Current Author Addresses: Dr. Anderson: Departments of Preventative Medicine and Community Health, Internal Medicine, and Pharmacology and Toxicology, University of Texas Medical Branch, 700 Harborside Drive, Galveston, TX 77555.

Dr. Bloomer: Departments of Medicine and Genetics, University of Alabama at Birmingham, 395 BHSH, 1918 University Boulevard, Birmingham, AL 35294.

Dr. Bonkovsky: Departments of Medicine and Molecular, Microbial, and Structural Biology, University of Connecticut Health Center, 263 Farmington Avenue, Farmington, CT 06030.

Dr. Kushner: Department of Medicine, University of Utah School of Medicine, 30 North 1900 East Room, 4C416, Salt Lake City, UT 84132.

Dr. Pierach: Department of Medicine, Abbott Northwestern Hospital, University of Minnesota School of Medicine, 800 East 28th Street, Minneapolis, MN 55407.

Dr. Pimstone: Department of Internal Medicine, University of California Davis Medical Center, 4150 V Street, Suite 3500, Sacramento, CA 95817.

Dr. Desnick: Department of Human Genetics, Mount Sinai School of Medicine, Box 1498, Fifth Avenue at 100th Street, New York, NY 10029.

Ann Intern Med. 2005;142(6):439-450. doi:10.7326/0003-4819-142-6-200503150-00010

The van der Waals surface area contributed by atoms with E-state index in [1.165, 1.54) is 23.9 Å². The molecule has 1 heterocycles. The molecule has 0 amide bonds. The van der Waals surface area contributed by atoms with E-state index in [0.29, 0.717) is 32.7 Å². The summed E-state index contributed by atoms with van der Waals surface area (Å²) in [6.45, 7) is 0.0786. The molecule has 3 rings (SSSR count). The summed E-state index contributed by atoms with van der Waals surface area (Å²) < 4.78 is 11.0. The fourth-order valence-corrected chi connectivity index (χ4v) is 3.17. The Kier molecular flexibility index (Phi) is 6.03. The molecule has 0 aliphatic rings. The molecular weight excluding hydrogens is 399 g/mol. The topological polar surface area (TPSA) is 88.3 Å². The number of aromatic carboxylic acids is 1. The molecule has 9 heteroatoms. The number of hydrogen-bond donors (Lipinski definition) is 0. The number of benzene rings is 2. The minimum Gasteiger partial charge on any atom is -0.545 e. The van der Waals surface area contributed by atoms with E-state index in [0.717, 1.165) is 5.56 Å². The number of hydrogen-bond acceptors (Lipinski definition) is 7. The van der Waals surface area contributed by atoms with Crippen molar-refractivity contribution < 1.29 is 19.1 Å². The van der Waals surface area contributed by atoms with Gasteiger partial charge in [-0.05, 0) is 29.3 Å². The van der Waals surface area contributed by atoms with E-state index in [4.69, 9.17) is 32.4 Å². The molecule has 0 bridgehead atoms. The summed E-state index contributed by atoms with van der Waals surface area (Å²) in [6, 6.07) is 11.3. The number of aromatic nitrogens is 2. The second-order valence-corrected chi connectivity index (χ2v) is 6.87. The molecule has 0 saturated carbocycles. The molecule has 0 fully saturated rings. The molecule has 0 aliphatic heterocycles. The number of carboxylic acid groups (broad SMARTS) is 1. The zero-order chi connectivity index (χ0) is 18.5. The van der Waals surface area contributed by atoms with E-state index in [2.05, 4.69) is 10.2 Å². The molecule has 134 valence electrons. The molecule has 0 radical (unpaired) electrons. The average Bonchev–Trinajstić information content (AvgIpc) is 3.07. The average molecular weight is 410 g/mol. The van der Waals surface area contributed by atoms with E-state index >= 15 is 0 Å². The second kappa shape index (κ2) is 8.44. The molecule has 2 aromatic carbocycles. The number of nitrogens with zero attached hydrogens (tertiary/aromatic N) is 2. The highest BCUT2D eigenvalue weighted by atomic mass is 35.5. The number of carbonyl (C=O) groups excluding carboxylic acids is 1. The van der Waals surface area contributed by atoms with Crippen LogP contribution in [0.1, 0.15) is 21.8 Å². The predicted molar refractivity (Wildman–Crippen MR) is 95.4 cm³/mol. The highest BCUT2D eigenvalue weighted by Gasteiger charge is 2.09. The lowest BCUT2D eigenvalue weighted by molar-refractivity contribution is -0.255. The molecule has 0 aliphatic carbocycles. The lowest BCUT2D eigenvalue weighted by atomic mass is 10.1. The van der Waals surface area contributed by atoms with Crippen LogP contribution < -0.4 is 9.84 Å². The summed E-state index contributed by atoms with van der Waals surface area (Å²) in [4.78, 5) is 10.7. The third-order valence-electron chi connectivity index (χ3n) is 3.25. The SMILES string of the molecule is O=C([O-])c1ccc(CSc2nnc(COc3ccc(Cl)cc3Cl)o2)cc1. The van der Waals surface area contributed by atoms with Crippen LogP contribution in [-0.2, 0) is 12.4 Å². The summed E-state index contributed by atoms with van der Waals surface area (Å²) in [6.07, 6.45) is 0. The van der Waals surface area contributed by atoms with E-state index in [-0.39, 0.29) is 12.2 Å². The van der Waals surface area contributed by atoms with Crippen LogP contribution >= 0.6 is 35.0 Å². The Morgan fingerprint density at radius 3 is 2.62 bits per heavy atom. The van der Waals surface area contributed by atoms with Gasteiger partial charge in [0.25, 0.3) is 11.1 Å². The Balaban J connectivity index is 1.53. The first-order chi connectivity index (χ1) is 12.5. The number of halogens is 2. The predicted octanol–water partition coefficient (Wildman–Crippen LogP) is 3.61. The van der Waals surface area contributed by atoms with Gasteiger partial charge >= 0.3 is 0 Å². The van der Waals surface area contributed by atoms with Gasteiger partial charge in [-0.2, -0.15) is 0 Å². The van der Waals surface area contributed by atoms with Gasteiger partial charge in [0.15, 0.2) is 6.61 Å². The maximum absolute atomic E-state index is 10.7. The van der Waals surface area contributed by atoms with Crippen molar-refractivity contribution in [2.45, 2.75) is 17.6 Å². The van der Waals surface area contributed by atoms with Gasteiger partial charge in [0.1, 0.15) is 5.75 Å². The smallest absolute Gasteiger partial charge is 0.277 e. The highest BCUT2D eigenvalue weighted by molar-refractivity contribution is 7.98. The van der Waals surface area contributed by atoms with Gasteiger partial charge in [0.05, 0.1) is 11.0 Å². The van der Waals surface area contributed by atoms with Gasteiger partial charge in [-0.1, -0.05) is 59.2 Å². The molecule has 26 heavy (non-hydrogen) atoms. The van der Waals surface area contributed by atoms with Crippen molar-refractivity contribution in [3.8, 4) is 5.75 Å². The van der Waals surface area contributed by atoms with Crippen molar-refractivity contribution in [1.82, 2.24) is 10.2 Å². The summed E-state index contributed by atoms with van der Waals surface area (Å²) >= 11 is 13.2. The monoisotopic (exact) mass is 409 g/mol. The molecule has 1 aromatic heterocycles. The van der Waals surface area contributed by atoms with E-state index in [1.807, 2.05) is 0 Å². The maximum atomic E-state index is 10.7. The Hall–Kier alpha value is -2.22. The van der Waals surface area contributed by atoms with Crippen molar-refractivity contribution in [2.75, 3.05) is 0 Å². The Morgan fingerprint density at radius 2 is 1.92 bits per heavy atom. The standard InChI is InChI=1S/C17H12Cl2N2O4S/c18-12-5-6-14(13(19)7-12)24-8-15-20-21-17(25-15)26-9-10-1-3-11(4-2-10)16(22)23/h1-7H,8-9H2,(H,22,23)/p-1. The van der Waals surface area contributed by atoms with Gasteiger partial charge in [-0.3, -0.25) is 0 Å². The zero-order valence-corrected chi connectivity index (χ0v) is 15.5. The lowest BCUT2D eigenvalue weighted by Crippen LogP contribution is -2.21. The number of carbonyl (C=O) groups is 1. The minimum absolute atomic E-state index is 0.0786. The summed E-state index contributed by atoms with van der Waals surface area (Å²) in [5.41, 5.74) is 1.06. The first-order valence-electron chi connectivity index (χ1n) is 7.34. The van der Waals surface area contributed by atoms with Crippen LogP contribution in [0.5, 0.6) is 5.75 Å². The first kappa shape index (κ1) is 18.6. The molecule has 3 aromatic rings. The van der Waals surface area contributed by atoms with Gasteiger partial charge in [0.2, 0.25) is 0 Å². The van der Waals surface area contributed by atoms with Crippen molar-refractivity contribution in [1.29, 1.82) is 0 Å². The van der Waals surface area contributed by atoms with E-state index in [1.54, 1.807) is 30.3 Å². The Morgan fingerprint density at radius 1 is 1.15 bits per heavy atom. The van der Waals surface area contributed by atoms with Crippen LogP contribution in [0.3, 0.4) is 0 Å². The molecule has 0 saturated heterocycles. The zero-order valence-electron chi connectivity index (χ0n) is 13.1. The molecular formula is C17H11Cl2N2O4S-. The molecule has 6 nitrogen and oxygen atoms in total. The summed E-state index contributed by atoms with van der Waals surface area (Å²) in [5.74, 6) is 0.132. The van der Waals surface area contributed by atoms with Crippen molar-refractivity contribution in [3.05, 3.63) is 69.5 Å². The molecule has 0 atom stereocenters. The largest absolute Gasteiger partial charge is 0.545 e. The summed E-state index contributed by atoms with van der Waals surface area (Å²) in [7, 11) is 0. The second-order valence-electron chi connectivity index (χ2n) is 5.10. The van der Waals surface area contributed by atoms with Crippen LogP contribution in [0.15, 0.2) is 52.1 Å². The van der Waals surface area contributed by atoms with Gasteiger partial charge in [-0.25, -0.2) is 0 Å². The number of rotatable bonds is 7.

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The acute porphyrias, 4 inherited disorders of heme biosynthesis, cause life-threatening attacks of neurovisceral symptoms that mimic many other acute medical and psychiatric conditions. Lack of clinical recognition often delays effective treatment, and inappropriate diagnostic tests may lead to misdiagnosis and inappropriate treatment. We review the clinical manifestations, pathophysiology, and genetics of the acute porphyrias and provide recommendations for diagnosis and treatment on the basis of reviews of the literature and clinical experience.An acute porphyria should be considered in many patients with unexplained abdominal pain or other characteristic symptoms. The diagnosis can be rapidly confirmed by demonstration of a markedly increased urinary porphobilinogen level by using a single-void urine specimen. This specimen should also be saved for quantitative measurement of porphobilinogen, 5-aminolevulinic acid, and total porphyrin levels. Intravenous hemin therapy, started as soon as possible, is the most effective treatment. Intravenous glucose alone is appropriate only for mild attacks (mild pain, no paresis or hyponatremia) or until hemin is available. Precipitating factors should be eliminated, and appropriate supportive and symptomatic therapy should be initiated. Prompt diagnosis and treatment greatly improve prognosis and may prevent development of severe or chronic neuropathic symptoms. We recommend identification of at-risk relatives through enzymatic or gene studies.